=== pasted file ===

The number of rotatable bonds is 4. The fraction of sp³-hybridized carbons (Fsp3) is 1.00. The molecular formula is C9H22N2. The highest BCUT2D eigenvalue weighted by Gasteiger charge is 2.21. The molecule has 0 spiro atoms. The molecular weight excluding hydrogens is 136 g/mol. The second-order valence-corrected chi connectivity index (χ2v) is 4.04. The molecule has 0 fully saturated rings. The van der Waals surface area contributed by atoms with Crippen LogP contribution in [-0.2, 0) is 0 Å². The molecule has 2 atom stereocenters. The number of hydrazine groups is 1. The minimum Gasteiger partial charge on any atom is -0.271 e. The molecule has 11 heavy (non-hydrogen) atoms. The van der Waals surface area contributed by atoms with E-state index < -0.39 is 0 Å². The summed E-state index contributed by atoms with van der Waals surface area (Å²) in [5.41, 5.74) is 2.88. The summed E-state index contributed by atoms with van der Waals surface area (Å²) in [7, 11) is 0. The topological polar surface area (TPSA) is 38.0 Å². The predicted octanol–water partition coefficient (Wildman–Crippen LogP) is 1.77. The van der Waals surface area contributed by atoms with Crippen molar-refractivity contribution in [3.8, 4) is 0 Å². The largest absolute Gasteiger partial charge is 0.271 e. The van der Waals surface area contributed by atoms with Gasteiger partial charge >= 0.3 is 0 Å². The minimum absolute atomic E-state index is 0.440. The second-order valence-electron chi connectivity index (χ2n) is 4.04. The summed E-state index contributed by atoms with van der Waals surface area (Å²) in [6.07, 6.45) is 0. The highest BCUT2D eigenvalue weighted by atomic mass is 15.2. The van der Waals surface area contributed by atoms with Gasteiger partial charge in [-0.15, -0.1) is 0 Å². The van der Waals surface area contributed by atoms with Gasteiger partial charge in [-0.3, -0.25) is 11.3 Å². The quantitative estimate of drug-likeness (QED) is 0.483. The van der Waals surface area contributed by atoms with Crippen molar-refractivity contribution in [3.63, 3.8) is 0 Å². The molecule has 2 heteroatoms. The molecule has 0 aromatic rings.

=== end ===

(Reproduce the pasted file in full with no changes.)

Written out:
The number of rotatable bonds is 4. The fraction of sp³-hybridized carbons (Fsp3) is 1.00. The molecular formula is C9H22N2. The highest BCUT2D eigenvalue weighted by Gasteiger charge is 2.21. The molecule has 0 spiro atoms. The molecular weight excluding hydrogens is 136 g/mol. The second-order valence-corrected chi connectivity index (χ2v) is 4.04. The molecule has 0 fully saturated rings. The van der Waals surface area contributed by atoms with Crippen LogP contribution in [-0.2, 0) is 0 Å². The molecule has 2 atom stereocenters. The number of hydrazine groups is 1. The minimum Gasteiger partial charge on any atom is -0.271 e. The molecule has 11 heavy (non-hydrogen) atoms. The van der Waals surface area contributed by atoms with E-state index < -0.39 is 0 Å². The summed E-state index contributed by atoms with van der Waals surface area (Å²) in [5.41, 5.74) is 2.88. The summed E-state index contributed by atoms with van der Waals surface area (Å²) in [7, 11) is 0. The topological polar surface area (TPSA) is 38.0 Å². The predicted octanol–water partition coefficient (Wildman–Crippen LogP) is 1.77. The van der Waals surface area contributed by atoms with Crippen molar-refractivity contribution in [3.8, 4) is 0 Å². The largest absolute Gasteiger partial charge is 0.271 e. The van der Waals surface area contributed by atoms with Gasteiger partial charge >= 0.3 is 0 Å². The minimum absolute atomic E-state index is 0.440. The second-order valence-electron chi connectivity index (χ2n) is 4.04. The summed E-state index contributed by atoms with van der Waals surface area (Å²) in [6.07, 6.45) is 0. The highest BCUT2D eigenvalue weighted by atomic mass is 15.2. The van der Waals surface area contributed by atoms with Gasteiger partial charge in [-0.15, -0.1) is 0 Å². The van der Waals surface area contributed by atoms with Gasteiger partial charge in [-0.3, -0.25) is 11.3 Å². The quantitative estimate of drug-likeness (QED) is 0.483. The van der Waals surface area contributed by atoms with Crippen molar-refractivity contribution in [3.63, 3.8) is 0 Å². The molecule has 2 heteroatoms. The molecule has 0 aromatic rings.